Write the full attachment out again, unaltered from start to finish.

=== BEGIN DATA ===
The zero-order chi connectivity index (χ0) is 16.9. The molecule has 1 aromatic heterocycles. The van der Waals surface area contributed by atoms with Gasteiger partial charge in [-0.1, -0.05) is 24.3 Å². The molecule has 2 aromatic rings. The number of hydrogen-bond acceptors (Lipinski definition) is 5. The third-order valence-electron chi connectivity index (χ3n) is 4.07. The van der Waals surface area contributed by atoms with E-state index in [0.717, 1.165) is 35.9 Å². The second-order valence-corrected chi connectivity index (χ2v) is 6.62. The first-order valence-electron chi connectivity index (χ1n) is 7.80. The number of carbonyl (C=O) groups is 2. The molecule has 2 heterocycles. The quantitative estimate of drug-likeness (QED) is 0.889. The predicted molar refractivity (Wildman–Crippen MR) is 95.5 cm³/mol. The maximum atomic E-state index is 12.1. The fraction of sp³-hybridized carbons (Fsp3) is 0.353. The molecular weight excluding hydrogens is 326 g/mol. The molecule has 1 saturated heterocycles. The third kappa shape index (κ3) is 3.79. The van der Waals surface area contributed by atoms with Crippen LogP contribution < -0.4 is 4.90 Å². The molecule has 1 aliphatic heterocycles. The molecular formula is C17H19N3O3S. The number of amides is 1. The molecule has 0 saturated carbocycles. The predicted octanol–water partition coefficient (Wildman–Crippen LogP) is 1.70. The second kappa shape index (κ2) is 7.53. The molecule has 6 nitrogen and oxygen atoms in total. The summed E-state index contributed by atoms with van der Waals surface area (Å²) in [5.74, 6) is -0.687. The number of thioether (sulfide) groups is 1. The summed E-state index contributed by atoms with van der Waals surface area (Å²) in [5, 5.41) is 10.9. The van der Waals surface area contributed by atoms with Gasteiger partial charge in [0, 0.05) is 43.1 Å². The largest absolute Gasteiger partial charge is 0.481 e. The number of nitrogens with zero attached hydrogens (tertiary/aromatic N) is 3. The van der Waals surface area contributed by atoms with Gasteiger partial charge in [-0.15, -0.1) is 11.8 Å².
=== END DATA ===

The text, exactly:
The zero-order chi connectivity index (χ0) is 16.9. The molecule has 1 aromatic heterocycles. The van der Waals surface area contributed by atoms with Gasteiger partial charge in [-0.1, -0.05) is 24.3 Å². The molecule has 2 aromatic rings. The number of hydrogen-bond acceptors (Lipinski definition) is 5. The third-order valence-electron chi connectivity index (χ3n) is 4.07. The van der Waals surface area contributed by atoms with E-state index in [0.717, 1.165) is 35.9 Å². The second-order valence-corrected chi connectivity index (χ2v) is 6.62. The first-order valence-electron chi connectivity index (χ1n) is 7.80. The number of carbonyl (C=O) groups is 2. The molecule has 2 heterocycles. The quantitative estimate of drug-likeness (QED) is 0.889. The predicted molar refractivity (Wildman–Crippen MR) is 95.5 cm³/mol. The maximum atomic E-state index is 12.1. The fraction of sp³-hybridized carbons (Fsp3) is 0.353. The molecular weight excluding hydrogens is 326 g/mol. The molecule has 1 saturated heterocycles. The third kappa shape index (κ3) is 3.79. The van der Waals surface area contributed by atoms with Crippen LogP contribution < -0.4 is 4.90 Å². The molecule has 1 aliphatic heterocycles. The molecular formula is C17H19N3O3S. The number of amides is 1. The molecule has 0 saturated carbocycles. The predicted octanol–water partition coefficient (Wildman–Crippen LogP) is 1.70. The second kappa shape index (κ2) is 7.53. The molecule has 6 nitrogen and oxygen atoms in total. The summed E-state index contributed by atoms with van der Waals surface area (Å²) in [5.74, 6) is -0.687. The number of thioether (sulfide) groups is 1. The summed E-state index contributed by atoms with van der Waals surface area (Å²) in [5, 5.41) is 10.9. The van der Waals surface area contributed by atoms with Gasteiger partial charge in [0, 0.05) is 43.1 Å². The largest absolute Gasteiger partial charge is 0.481 e. The number of nitrogens with zero attached hydrogens (tertiary/aromatic N) is 3. The van der Waals surface area contributed by atoms with Gasteiger partial charge in [-0.15, -0.1) is 11.8 Å².